Kandinsky retrospective kicks off world tour in Munich

A major retrospective of artworks by Wassily Kandinsky kicks off in Munich on Saturday as part of a world tour almost as peripatetic as the Russian-born modernist artist himself.

Kandinsky retrospective kicks off world tour in Munich
Photo: DPA

Running at the Lenbachhaus in Munich, southern Germany until February 22, the exhibition includes 95 paintings from all the major periods of Kandinksky’s work between 1907 and 1942, from the “Blue Rider” period through to Bauhaus and his final decade in France.

From Munich the retrospective will be on show at the Pompidou Centre in Paris from April to August 2009 before ending its journey at the Guggenheim Museum in New York from September 2009 until January 2010.

The three venues already house the three largest collections of works by Kandinsky, one of abstract painting’s founding fathers, and this is the first time ever that all three collections have been brought together in one show.

“Visitors will be able to see Kandinsky’s revolutionary development toward radically new forms of art unfold before their eyes,” organisers promise. “There is no doubt that Kandinsky is one of the last great utopian avant-garde artists and a key figure in modernist art.”

Kandinsky was born in December 1866 to a wealthy Moscow family and his life looked set to follow a conventional path with studies in law and economics and a post as assistant lecturer at Moscow’s law faculty from 1893.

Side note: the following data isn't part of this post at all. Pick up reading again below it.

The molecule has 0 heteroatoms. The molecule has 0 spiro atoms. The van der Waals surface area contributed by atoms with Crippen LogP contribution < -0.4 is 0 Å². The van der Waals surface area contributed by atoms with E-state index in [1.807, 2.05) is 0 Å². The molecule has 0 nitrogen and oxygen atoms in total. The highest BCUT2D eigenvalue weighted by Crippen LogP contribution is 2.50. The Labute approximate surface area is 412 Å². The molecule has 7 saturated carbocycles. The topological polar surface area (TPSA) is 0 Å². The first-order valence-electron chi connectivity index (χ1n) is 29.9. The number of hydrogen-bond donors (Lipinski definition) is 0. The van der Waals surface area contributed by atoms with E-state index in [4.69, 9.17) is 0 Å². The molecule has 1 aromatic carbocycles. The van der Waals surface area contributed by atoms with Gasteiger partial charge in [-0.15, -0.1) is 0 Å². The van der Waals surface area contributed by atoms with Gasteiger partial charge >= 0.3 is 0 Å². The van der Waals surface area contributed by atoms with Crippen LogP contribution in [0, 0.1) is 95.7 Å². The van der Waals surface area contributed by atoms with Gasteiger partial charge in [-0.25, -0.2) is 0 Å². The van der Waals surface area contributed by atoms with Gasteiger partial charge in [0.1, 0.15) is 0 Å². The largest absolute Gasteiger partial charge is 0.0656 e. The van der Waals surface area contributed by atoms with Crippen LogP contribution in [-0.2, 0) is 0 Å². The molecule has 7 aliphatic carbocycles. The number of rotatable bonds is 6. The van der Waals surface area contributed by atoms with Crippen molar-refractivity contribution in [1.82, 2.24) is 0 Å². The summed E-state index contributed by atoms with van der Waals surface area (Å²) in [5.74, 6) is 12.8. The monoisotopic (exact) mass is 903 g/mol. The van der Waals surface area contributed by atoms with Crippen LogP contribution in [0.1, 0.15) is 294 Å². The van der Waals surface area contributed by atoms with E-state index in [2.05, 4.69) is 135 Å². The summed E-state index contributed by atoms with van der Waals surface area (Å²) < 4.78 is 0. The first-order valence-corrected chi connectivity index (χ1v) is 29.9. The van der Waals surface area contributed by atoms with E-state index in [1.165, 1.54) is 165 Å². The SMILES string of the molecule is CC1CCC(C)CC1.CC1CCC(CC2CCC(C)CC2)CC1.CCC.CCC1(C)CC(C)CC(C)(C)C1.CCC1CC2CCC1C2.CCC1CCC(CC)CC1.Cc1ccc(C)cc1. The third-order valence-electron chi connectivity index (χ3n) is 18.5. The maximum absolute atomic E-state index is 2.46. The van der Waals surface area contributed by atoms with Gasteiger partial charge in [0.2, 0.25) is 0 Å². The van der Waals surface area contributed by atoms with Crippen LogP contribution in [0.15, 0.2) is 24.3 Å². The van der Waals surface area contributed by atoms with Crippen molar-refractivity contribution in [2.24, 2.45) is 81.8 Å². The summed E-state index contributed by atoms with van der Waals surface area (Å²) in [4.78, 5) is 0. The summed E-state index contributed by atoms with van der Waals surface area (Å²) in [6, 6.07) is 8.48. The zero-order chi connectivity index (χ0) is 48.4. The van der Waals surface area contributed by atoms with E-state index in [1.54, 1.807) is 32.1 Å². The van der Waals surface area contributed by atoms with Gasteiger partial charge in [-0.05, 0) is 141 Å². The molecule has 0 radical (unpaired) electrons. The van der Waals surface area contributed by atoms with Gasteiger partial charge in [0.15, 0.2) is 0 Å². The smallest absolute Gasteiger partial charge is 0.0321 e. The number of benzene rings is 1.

But three years later Kandinsky moved to Munich to study painting, travelling around Europe and north Africa and painting in the Alps before co-forming the “Blauer Reiter” (“Blue Rider”) group together with Franz Marc, Gabriele Münter and others in 1911.

With the outbreak of World War I in 1914, Kandinsky moved first to Switzerland and then back to his native Moscow. Following the Russian revolution in 1917 he remained in Russia but in 1922 returned to Germany. Back in Germany Kandinsky was appointed to the Bauhaus in Weimar by Walter Gropius, the school’s founder, taking a job teaching mural painting alongside other artists like Paul Klee and Johannes Itten.

In 1929 he became a German citizen – one of three different nationalities he held during his life along with Russian and French – but the rise to power of the Nazis and their closure of the “degenerate” Bauhaus in 1933 forced Kandinsky to move to France.

Paris saw the third and final phase of his career and despite the war and the German occupation his works came to light in small exhibitions. In 1939 he became a French citizen and died in Neuilly-sur-Seine outside Paris in 1944.

According to Alfred Pacquement, director of the Pompidou Centre, it was thanks to Kandinsky’s widow Nina, his second wife whom he married in 1917 when he was 51 and she was 20, that it acquired such a large collection.

“Kandinsky spent the last 10 years of his life in Paris and from all his work his Paris period was one of the most important, and the last,” Pacquement told AFP. “His widow Nina remained in Paris … the Pompidou Centre opened in 1977 and the year before Nina Kandinsky made a gift of around 30 works that form the core of our collection.”

And when she died in 1980 – murdered at 84 in her chalet in a Swiss ski resort – she left the remainder to the Paris venue.

Works donated by the other woman in his life, Münter, with whom Kandinsky travelled extensively and who owned a house in the foothills of the Alps where they both painted before World War I, form the core of the Lenbachhaus’s collection.


What’s behind Germany’s obsession with roundtable politics talk shows?

Forget the Bundestag. If you want to understand German politics - and see how lively it can really be - turn on your (almost nightly) talk show.